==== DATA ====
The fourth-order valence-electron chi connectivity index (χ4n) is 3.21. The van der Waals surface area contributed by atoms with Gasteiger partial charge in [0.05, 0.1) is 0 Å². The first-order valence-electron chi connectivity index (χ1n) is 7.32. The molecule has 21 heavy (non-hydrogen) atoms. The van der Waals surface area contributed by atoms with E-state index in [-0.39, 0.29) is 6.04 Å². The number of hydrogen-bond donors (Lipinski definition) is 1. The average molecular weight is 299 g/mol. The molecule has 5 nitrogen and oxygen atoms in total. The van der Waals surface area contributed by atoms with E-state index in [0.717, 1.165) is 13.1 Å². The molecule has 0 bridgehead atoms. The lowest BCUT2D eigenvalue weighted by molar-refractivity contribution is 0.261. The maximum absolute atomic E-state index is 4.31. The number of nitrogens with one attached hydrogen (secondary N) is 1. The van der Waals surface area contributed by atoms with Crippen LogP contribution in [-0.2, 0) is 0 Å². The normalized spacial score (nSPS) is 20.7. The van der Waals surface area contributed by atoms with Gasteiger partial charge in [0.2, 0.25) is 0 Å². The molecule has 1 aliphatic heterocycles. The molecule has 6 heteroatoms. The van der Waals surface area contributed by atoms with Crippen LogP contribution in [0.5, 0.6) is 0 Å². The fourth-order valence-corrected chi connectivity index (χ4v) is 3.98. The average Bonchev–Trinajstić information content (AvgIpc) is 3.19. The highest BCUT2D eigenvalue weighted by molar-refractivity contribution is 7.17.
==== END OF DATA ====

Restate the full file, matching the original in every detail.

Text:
The fourth-order valence-electron chi connectivity index (χ4n) is 3.21. The van der Waals surface area contributed by atoms with Gasteiger partial charge in [0.05, 0.1) is 0 Å². The first-order valence-electron chi connectivity index (χ1n) is 7.32. The molecule has 21 heavy (non-hydrogen) atoms. The van der Waals surface area contributed by atoms with E-state index in [-0.39, 0.29) is 6.04 Å². The number of hydrogen-bond donors (Lipinski definition) is 1. The average molecular weight is 299 g/mol. The molecule has 5 nitrogen and oxygen atoms in total. The van der Waals surface area contributed by atoms with E-state index in [0.717, 1.165) is 13.1 Å². The molecule has 0 bridgehead atoms. The lowest BCUT2D eigenvalue weighted by molar-refractivity contribution is 0.261. The maximum absolute atomic E-state index is 4.31. The number of nitrogens with one attached hydrogen (secondary N) is 1. The van der Waals surface area contributed by atoms with Crippen LogP contribution in [-0.2, 0) is 0 Å². The normalized spacial score (nSPS) is 20.7. The van der Waals surface area contributed by atoms with Gasteiger partial charge in [0.2, 0.25) is 0 Å². The molecule has 1 aliphatic heterocycles. The molecule has 6 heteroatoms. The van der Waals surface area contributed by atoms with Crippen LogP contribution in [0.5, 0.6) is 0 Å². The fourth-order valence-corrected chi connectivity index (χ4v) is 3.98. The average Bonchev–Trinajstić information content (AvgIpc) is 3.19. The highest BCUT2D eigenvalue weighted by molar-refractivity contribution is 7.17.